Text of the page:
Though no one recognises the chef, they’re taken by Pierre’s natural curiosity and infectious enthusiasm; each shopkeeper talking him through the different products, recommending dishes they’d complement: lavender buds in salad, the large cinnamon quills with baked apples. Aside from the spices, Pierre inspects the resin blocks of frankincense, myrrh and balls of powdery, electric blue indigo. Without fail each shopkeeper resorts to unveiling some sort of aphrodisiac in order to make a sale – one trader, speaking in fluent French, suggests Pierre buy something for President Sarkosy. As if French politicians needed any encouragement.

Next stop: the Fish Market. By this time it’s 10.30am and the temperature is already pushing the high 30s. Pierre chortles in anticipation of the market’s pungent aroma and I assure him it’ll be a quick visit. The chef seems almost disappointed by this. ‘But we will have a look?’ he asks anxiously. Relieved at his continued enthusiasm, I assure him we will, and we clamber in to the car. En route to the Fish Market, I ask Pierre whether he now considers himself as much a businessman as a chef. After all, his surname has become a globally recognised brand. He seems incredulous that he could be considered anything other than a chef – the only difference between his current position and how he was as a young man breaking into Paris’s restaurant scene is that he is more assured with his culinary creations.

We can smell the Fish Market before we see it, but this seems to heighten Pierre’s interest and once again he’s out of the car and into the throng before I can even unfasten my seatbelt. The vast majority of produce cooked and served at Reflets is imported from Europe and I ask Pierre whether he’d consider using locally sourced seafood. He shakes his head with some regret. ‘The fish here,’ he says, sweeping his arm across the mountains of snapper, hammour, crayfish and prawns, ‘is good [quality], but the taste is not the same. The waters here are warm and still, not rough and cold, so the fish does not have the same taste.’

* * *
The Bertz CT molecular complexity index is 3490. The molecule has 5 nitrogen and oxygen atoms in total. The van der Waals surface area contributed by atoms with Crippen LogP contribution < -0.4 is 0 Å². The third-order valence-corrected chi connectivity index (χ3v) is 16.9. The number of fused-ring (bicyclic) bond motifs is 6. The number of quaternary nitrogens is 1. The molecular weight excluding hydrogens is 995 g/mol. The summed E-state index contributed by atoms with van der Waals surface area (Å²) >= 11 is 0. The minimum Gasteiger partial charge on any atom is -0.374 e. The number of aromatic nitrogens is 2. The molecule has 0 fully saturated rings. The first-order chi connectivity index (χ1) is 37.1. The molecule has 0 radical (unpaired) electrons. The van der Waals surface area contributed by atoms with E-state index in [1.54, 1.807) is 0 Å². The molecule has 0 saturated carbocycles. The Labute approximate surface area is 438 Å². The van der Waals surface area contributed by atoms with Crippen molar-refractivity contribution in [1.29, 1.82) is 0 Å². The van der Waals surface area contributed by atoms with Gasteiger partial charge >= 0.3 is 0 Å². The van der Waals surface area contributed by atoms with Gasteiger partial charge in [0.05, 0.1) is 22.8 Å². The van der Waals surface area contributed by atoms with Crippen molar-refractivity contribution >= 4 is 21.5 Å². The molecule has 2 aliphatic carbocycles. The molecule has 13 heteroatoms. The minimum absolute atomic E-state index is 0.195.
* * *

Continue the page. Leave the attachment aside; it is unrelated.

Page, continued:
We’re drawn towards the hammering and chopping coming from the market’s sizeable meat locker, where beef, lamb and goat are set about with heavy cleavers. Pierre is impressed by what he sees, again complementing the quality of meat and the knife-work of the butchers. ‘They cut the meat differently here – very skilful’ he says, as he watches a man in a bloody apron weave his sharp knife in and out of the grooves of a spinal column. ‘The quality of the meat is surprisingly good here,’ he continues, pointing to the rump of a hanging lamb carcass, ‘but halal meat tastes very different.’ All the meat served at Reflets is compliant with local law, but Pierre points out that it is transported whole – vacuum-packed, skin and all – giving the chefs as much to work with as they would if they were using locally sourced produce.

We spend five more minutes admiring the nimble handiwork of the industrious butcher, who is clearly enjoying the attention. ‘Very good,’ Pierre mutters to himself. ‘Very good.’

We leave the meat locker and walk blinkingly into the light of day. It’s 11.30am and our tour has come to an end – Pierre needs to get back to the hotel and start preparing lunch. For the first time all morning, he replaces the lens cap on his camera and takes a last look at the market. ‘This,’ he says with a satisfied smile, ‘is very different to the InterContinental. Thank you.’
The Menu Marche is now available at Reflets par Pierre Gagnaire, InterContinental Dubai Festival City (04 701 1111).


Pierre’s pick of the local stores

Abdul Hamid Mohammed Ali Akbar Trading
Specialising in Iranian saffron.
Murshid Bazaar, Deira (04 225 3496).

Mohammed Ali Abbas Trading
For baharat (mixed spices), oud and Iranian saffron.
Old Souk, Bander Taleb, Deira (04 225 2988).

Sun Village Herbs Trading
As well as a huge range of spices, this little store also sells banana daiquiri shisha. Delicious.
Souk Al Kabeer, near Rado watch showroom, Deira (04 225 8280).

Dubai Fish Market
The earlier you arrive, the better the produce. The wholesale market opens at 4.30am, with the public market open from 6.30am.

Tip: wear old clothes and shoes.
Near dhow harbour, Al Mina, Deira. Open daily from 4.30am.